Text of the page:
Missouri executed a convicted cop-killer Tuesday night. The prisoner, Cecil Clayton, lost almost 8% of his brain in an accident.
His death at the hands of the government could violate the Constitution’s ban on cruel and unusual punishment.
In 1972, Clayton, then 32, was sawing wood when a piece flew off the log and pierced his head. To save his life, doctors removed 20% of his frontal lobe, totalling 7.7% of his brain, according to a petition filed by his lawyers.
The frontal lobe is tied to impulse control and problem-solving, as The Times reported.
“Cecil Clayton had, literally, a hole in his head,” Elizabeth Unger Carlyle, one of his attorneys, said in a statement.
As a result of the accident, Clayton suffers from dementia, depression, and general psychosis, including hallucinations, according to his lawyers. People, even Clayton’s own family, made him so nervous, he couldn’t stand to be around anyone, his doctor wrote in 1979.
Confused and anxious about his state of mind, he often yelled or became violent. Other medical records also document Clayton’s pattern of concerning behaviour.
“There was a profound change in him that he doesn’t understand, and neither did his family,” Elizabeth Unger Carlyle, one of Clayton’s lawyers, told The New York Times.
In 1996, deputy sheriff Christopher Castetter responded to a domestic disturbance involving Clayton and his ex-girlfriend. Castetter was later found sitting in his patrol car with a bullet in his head. Clayton was arrested, found guilty, and sentenced to die for the murder.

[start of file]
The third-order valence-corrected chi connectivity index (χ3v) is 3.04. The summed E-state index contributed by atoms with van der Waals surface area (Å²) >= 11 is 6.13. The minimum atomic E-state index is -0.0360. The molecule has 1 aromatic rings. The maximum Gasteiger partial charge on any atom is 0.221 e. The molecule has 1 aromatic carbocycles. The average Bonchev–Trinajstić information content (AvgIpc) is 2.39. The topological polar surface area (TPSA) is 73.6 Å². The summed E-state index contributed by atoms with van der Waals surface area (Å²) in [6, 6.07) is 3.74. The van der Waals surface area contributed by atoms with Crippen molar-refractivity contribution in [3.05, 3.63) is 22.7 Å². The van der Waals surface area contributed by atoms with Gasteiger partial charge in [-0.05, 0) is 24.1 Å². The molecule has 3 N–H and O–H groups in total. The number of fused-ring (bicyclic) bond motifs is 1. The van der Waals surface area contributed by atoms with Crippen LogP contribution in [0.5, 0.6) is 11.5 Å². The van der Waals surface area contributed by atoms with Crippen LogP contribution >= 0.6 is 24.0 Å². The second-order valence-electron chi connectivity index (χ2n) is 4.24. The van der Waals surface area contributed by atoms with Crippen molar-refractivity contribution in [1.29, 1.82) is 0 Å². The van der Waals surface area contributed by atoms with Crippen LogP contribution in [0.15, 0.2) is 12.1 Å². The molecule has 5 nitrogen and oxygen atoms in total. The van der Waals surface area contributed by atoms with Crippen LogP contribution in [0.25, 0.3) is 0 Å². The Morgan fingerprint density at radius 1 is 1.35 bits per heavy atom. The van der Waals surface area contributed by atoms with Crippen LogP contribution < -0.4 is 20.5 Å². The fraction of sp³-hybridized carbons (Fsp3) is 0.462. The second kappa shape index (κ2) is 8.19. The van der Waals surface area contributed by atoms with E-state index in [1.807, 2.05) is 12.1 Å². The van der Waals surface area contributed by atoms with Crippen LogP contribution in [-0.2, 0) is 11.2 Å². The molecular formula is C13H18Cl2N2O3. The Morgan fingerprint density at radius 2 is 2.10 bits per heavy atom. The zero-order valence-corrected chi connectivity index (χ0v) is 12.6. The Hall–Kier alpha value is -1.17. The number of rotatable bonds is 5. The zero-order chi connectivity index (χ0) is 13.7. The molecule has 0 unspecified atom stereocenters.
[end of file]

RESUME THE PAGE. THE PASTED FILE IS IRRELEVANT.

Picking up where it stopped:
Since then, however, the Missouri Supreme court has heard experts testify on five occasions that Clayton isn’t competent enough to face execution. Even a psychiatrist, appointed by the Missouri Department of Corrections to assess his mental state, determined the same.
Regardless, the Missouri Supreme Court has ruled the state should proceed with the execution, set for Tuesday, March 17. Four of three justices found that since Clayton can understand why he’s facing the death penalty, he’s fit for his punishment.
In his final statement, Clayton did say: “They brought me up here to execute me.”
In multiple cases, the US Supreme Court has ruled that executing an insane or mentally ill person violates the Eight Amendment’s ban on cruel and unusual punishment. The high court, however, has never truly specified a definition of mental illness, which leaves the interpretation up to individual states.
Clayton’s lawyers also asked both the US Supreme Court and Gov. Jay Nixon to halt the execution. Neither cooperated.
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